Energy Consumption And Healthcare – What does treatment really cost.

The basic problem in the beginning of the conservation movement (energy) was no one knew how much energy was being used and thus how much could be saved. The same is true in spades for medicine. Think about it, how much does an xray cost? No one knows. So how much energy does an xray take? When you ask you get answers like this…

seanm (881) 3/10/10 10:37am

This is a good question and the answer varies depending on the type of X-ray machines you’re talking about. Traditionally X-rays have only been possible with a high voltage generation, which takes a lot of energy, anywhere from 30 to 150 kV. By comparison, high-voltage electric transmission lines operate at about 110 kV, so we’re talking about a lot of power. However, X-rays can be exposed in tiny fractions of seconds and since the 1980s technology has advanced to make X-rays even faster so as to reduce the exposure of operators and patients to radiation. I could not find specific energy consumption ratings on various X-ray machines, but there are efforts afoot to replace traditional X-ray machines with digital ones, which in addition to eliminating the need to keep film and developer on hand will reduce energy consumption by up to 78%.



say what…


or an mri (they routinely charge 2 to 3 thousand $$$)???

How electricity does an Xray or MRI machine use per scan? How much does it cost the Hospital?

My brother insists that it takes a LOT of electricity in order to power and Xray or MRI machine just for one scan. He thinks it uses more than a normal household uses per month. I doubt that. Does anyone know how much is used or how much it costs? No guesses please…my other brother loves to answer questions with guess-answers because he thinks he’s probably always right…conveniently nobody ever has a computer when he gives these questionable answers and nobody remembers what he said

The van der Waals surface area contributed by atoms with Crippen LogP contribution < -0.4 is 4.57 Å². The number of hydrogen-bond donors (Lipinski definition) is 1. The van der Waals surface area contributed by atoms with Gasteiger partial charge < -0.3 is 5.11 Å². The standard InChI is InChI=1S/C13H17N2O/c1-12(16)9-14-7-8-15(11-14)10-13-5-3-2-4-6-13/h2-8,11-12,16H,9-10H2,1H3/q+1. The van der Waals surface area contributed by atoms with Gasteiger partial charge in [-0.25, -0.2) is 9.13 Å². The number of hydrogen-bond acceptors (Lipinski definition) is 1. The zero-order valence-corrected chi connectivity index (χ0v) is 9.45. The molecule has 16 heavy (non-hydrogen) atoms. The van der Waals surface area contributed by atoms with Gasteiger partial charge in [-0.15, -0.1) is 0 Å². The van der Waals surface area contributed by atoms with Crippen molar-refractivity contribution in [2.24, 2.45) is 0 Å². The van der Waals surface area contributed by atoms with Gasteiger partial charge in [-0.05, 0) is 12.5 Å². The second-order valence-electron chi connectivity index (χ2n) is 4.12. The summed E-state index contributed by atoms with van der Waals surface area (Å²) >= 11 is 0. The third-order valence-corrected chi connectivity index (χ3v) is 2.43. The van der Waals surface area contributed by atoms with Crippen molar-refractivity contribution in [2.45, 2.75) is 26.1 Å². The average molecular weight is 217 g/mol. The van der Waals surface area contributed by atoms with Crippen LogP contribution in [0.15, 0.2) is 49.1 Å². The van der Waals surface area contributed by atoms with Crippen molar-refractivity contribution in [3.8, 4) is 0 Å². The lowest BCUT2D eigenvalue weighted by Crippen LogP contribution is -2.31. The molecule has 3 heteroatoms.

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The amount of energy used will always be constant on the machines the only way to solve this problem is to determine where the machines are used to get kilowatt costs as they are more expensive in some areas of the country. Once you determine that factor it will be easy to solve the equation.


Here is a listing of a typical “open” MRI Model describing the power consumption:
Manufactured by Esaote S.p.A.; a low field open MRI scanner with permanent magnet for orthopedic use. The outstanding feature of this MRI system is a patient friendly design with 24 cm diameter, which allows the imaging of extremities and small body parts like shoulder MRI. The power consumption is around 1.3 kW and the needed minimum floor space is an area of 16 sq m.

So it uses about 1.3kW to run. The usual power outlet is 480 volts/3 phase/125 amps. It uses more power (up to 2kW) when the magnet is on. Keep in mind that this is considered a ‘small’ MRI machine. Larger units weigh up to 12 tons and are assembled on site in phases.

Typical US 3-prong outlet is 125 volts/15 amps.

A typical US household uses approximately 8900 kW per year. So one MRI scanner consumes approximately several dozen households worth per year depending on how often it’s used.




X ray machines draw a lot of power for a very short time, a few seconds. So overall power consumption is low. MRI is no different.
Overall, the consumption would depend on how much it is used. If the X ray machine is being used for 1000 films, the consumption would be equal to a household consumption.


The point being that we have no idea what our healthcare costs and doctors want to keep it that way.


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